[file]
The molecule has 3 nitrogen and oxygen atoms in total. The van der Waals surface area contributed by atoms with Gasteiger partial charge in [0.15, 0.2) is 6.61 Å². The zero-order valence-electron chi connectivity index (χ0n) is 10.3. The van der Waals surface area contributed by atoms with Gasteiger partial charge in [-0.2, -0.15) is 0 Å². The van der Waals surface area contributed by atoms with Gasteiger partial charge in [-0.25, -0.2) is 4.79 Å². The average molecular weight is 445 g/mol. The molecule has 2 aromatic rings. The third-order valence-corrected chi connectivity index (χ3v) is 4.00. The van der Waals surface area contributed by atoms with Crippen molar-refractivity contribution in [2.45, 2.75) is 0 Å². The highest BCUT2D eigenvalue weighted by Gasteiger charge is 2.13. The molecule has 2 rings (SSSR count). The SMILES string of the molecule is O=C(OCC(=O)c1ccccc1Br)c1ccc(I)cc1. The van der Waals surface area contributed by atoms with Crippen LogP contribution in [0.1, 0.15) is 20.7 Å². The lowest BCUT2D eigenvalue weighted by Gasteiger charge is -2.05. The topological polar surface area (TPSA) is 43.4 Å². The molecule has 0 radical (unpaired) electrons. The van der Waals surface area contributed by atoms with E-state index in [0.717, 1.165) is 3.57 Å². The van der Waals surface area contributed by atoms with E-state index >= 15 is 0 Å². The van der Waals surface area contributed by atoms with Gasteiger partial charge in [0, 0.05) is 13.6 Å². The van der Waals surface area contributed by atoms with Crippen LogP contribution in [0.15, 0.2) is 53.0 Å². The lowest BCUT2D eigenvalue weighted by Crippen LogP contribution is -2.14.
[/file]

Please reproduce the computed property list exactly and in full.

The molecule has 3 nitrogen and oxygen atoms in total. The van der Waals surface area contributed by atoms with Gasteiger partial charge in [0.15, 0.2) is 6.61 Å². The zero-order valence-electron chi connectivity index (χ0n) is 10.3. The van der Waals surface area contributed by atoms with Gasteiger partial charge in [-0.2, -0.15) is 0 Å². The van der Waals surface area contributed by atoms with Gasteiger partial charge in [-0.25, -0.2) is 4.79 Å². The average molecular weight is 445 g/mol. The molecule has 2 aromatic rings. The third-order valence-corrected chi connectivity index (χ3v) is 4.00. The van der Waals surface area contributed by atoms with Crippen molar-refractivity contribution in [2.45, 2.75) is 0 Å². The highest BCUT2D eigenvalue weighted by Gasteiger charge is 2.13. The molecule has 2 rings (SSSR count). The SMILES string of the molecule is O=C(OCC(=O)c1ccccc1Br)c1ccc(I)cc1. The van der Waals surface area contributed by atoms with Crippen LogP contribution in [0.1, 0.15) is 20.7 Å². The lowest BCUT2D eigenvalue weighted by Gasteiger charge is -2.05. The topological polar surface area (TPSA) is 43.4 Å². The molecule has 0 radical (unpaired) electrons. The van der Waals surface area contributed by atoms with E-state index in [0.717, 1.165) is 3.57 Å². The van der Waals surface area contributed by atoms with E-state index >= 15 is 0 Å². The van der Waals surface area contributed by atoms with Gasteiger partial charge in [0, 0.05) is 13.6 Å². The van der Waals surface area contributed by atoms with Crippen LogP contribution in [0.15, 0.2) is 53.0 Å². The lowest BCUT2D eigenvalue weighted by Crippen LogP contribution is -2.14.